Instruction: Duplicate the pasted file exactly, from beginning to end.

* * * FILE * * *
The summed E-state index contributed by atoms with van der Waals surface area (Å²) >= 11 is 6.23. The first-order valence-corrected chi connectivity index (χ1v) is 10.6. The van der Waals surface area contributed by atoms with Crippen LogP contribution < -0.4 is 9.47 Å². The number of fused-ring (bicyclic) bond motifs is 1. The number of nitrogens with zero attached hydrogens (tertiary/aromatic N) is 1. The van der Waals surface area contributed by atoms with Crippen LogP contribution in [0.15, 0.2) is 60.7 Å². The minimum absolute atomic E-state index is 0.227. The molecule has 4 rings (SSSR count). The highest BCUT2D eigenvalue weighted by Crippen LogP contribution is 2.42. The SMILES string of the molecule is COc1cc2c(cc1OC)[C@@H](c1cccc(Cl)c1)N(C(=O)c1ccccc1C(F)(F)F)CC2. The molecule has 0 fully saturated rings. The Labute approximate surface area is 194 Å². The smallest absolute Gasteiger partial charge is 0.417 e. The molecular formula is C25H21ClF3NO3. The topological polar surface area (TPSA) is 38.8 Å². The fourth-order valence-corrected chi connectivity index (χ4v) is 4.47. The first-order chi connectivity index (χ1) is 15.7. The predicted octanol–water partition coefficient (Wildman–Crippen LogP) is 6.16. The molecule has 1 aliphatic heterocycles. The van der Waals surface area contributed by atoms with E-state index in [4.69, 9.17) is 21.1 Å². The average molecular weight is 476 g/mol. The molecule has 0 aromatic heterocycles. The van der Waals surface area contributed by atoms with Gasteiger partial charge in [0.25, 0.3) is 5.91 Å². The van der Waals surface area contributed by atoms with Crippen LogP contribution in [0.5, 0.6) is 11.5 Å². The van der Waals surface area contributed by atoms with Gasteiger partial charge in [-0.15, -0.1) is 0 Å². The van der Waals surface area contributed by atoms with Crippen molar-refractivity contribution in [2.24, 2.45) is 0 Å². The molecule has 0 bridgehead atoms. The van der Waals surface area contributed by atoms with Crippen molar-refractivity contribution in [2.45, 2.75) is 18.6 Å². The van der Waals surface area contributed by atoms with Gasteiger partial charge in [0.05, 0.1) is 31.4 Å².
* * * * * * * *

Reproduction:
The summed E-state index contributed by atoms with van der Waals surface area (Å²) >= 11 is 6.23. The first-order valence-corrected chi connectivity index (χ1v) is 10.6. The van der Waals surface area contributed by atoms with Crippen LogP contribution < -0.4 is 9.47 Å². The number of fused-ring (bicyclic) bond motifs is 1. The number of nitrogens with zero attached hydrogens (tertiary/aromatic N) is 1. The van der Waals surface area contributed by atoms with Crippen LogP contribution in [0.15, 0.2) is 60.7 Å². The minimum absolute atomic E-state index is 0.227. The molecule has 4 rings (SSSR count). The highest BCUT2D eigenvalue weighted by Crippen LogP contribution is 2.42. The SMILES string of the molecule is COc1cc2c(cc1OC)[C@@H](c1cccc(Cl)c1)N(C(=O)c1ccccc1C(F)(F)F)CC2. The molecule has 0 fully saturated rings. The Labute approximate surface area is 194 Å². The smallest absolute Gasteiger partial charge is 0.417 e. The molecular formula is C25H21ClF3NO3. The topological polar surface area (TPSA) is 38.8 Å². The fourth-order valence-corrected chi connectivity index (χ4v) is 4.47. The first-order chi connectivity index (χ1) is 15.7. The predicted octanol–water partition coefficient (Wildman–Crippen LogP) is 6.16. The molecule has 1 aliphatic heterocycles. The van der Waals surface area contributed by atoms with E-state index in [4.69, 9.17) is 21.1 Å². The average molecular weight is 476 g/mol. The molecule has 0 aromatic heterocycles. The van der Waals surface area contributed by atoms with Gasteiger partial charge in [0.25, 0.3) is 5.91 Å². The van der Waals surface area contributed by atoms with Crippen LogP contribution in [0.5, 0.6) is 11.5 Å². The van der Waals surface area contributed by atoms with Gasteiger partial charge in [-0.15, -0.1) is 0 Å². The van der Waals surface area contributed by atoms with Crippen molar-refractivity contribution in [2.24, 2.45) is 0 Å². The molecule has 0 bridgehead atoms. The van der Waals surface area contributed by atoms with Crippen molar-refractivity contribution in [2.45, 2.75) is 18.6 Å². The van der Waals surface area contributed by atoms with Gasteiger partial charge in [0.05, 0.1) is 31.4 Å².